Regardless of where your personal opinions fall on the subject, a key bit of reality seems to have escaped those arguing for and against the creation of an .xxx domain system. No matter what the technology is called or how it's designed, pornography will always find its way to unauthorized computer screens.
Why? Because two principal parties at issue in much of the debate have proven repeatedly that they can outsmart regulators. At the content level, purveyors of pornography have historically led trends in new media adoption, as evidenced more than two decades ago with their role in the proliferation of home videos. And there's certainly no guarantee that they would have complied voluntarily with the new domain system.
The other key party, underage surfers, have already shown how easily they can circumvent filters and other restrictive tools. In that sense, the .xxx campaign can be compared with attempts to block out MySpace and other sites at libraries and schools. If such a ban were enacted, does anyone really believe that teenagers would simply stop communing on virtual social networks? The same goes for searching out porn.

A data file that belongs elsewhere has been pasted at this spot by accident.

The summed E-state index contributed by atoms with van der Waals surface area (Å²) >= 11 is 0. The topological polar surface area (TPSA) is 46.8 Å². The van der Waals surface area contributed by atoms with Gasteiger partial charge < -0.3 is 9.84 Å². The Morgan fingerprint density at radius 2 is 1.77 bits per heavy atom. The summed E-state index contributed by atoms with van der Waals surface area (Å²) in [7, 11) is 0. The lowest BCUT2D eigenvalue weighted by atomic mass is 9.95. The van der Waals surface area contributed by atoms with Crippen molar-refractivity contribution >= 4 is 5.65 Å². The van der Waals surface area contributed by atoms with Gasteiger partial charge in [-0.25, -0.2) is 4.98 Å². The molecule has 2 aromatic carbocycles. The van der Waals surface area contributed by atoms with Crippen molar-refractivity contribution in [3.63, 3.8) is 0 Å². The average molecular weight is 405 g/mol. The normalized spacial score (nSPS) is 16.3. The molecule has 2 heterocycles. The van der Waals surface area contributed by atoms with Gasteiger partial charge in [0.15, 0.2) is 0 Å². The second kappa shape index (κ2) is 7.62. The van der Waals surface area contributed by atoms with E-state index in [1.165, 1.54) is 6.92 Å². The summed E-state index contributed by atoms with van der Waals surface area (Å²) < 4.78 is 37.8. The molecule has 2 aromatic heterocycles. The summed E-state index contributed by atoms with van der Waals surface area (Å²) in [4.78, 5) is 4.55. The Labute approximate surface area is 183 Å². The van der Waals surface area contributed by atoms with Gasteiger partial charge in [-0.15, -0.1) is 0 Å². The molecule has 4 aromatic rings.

Blog community response:
"Well-established porn sites wouldn't have vacated their established base and move to a new domain. So, I don't think whether having this extension would have mattered at all."
"'Family-friendly' governments and other busybodies would have been much better off pushing for, nay, INSISTING on the creation of the .xxx domain, because it would have been so much easier for ISPs to control. We're clearly a long way off having governments that understand the first thing about how the Internet works."
"As the owner of an online sex toy store, I am not sorry to see .xxx domains go away. Registration was going to be significantly more expensive than what I currently pay for a .com domain, and what value would I get from it? None. But I'd have to quick hunt down my same domain name but with the .xxx extension and pay for that in addition to my current website or risk losing business when someone else snaps it up and my customers accidentally go to the wrong site."
--Enjoy Every Sandwich